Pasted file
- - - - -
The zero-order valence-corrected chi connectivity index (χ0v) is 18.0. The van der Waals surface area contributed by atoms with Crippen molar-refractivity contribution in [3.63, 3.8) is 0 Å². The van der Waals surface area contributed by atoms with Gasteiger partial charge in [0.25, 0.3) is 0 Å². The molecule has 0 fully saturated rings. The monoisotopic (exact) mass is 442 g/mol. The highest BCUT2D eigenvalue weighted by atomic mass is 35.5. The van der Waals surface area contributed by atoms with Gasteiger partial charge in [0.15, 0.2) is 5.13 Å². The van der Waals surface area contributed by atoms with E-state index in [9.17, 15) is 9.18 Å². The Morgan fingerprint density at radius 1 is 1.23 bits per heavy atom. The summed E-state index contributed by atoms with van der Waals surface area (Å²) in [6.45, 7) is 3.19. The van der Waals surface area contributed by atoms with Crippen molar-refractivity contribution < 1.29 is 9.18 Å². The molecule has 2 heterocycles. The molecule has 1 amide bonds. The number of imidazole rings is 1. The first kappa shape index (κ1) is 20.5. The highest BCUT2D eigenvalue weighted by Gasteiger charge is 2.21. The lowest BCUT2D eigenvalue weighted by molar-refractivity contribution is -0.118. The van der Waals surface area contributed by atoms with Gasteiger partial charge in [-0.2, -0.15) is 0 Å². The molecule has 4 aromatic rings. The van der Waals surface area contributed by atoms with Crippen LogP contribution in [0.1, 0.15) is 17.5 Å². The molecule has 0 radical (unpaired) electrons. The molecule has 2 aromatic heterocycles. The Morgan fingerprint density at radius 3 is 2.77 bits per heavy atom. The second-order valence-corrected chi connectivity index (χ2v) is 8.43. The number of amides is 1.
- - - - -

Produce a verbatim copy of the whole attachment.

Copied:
The zero-order valence-corrected chi connectivity index (χ0v) is 18.0. The van der Waals surface area contributed by atoms with Crippen molar-refractivity contribution in [3.63, 3.8) is 0 Å². The van der Waals surface area contributed by atoms with Gasteiger partial charge in [0.25, 0.3) is 0 Å². The molecule has 0 fully saturated rings. The monoisotopic (exact) mass is 442 g/mol. The highest BCUT2D eigenvalue weighted by atomic mass is 35.5. The van der Waals surface area contributed by atoms with Gasteiger partial charge in [0.15, 0.2) is 5.13 Å². The van der Waals surface area contributed by atoms with E-state index in [9.17, 15) is 9.18 Å². The Morgan fingerprint density at radius 1 is 1.23 bits per heavy atom. The summed E-state index contributed by atoms with van der Waals surface area (Å²) in [6.45, 7) is 3.19. The van der Waals surface area contributed by atoms with Crippen molar-refractivity contribution < 1.29 is 9.18 Å². The molecule has 2 heterocycles. The molecule has 1 amide bonds. The number of imidazole rings is 1. The first kappa shape index (κ1) is 20.5. The highest BCUT2D eigenvalue weighted by Gasteiger charge is 2.21. The lowest BCUT2D eigenvalue weighted by molar-refractivity contribution is -0.118. The van der Waals surface area contributed by atoms with Gasteiger partial charge in [-0.2, -0.15) is 0 Å². The molecule has 4 aromatic rings. The van der Waals surface area contributed by atoms with Crippen LogP contribution in [0.1, 0.15) is 17.5 Å². The molecule has 0 radical (unpaired) electrons. The molecule has 2 aromatic heterocycles. The Morgan fingerprint density at radius 3 is 2.77 bits per heavy atom. The second-order valence-corrected chi connectivity index (χ2v) is 8.43. The number of amides is 1.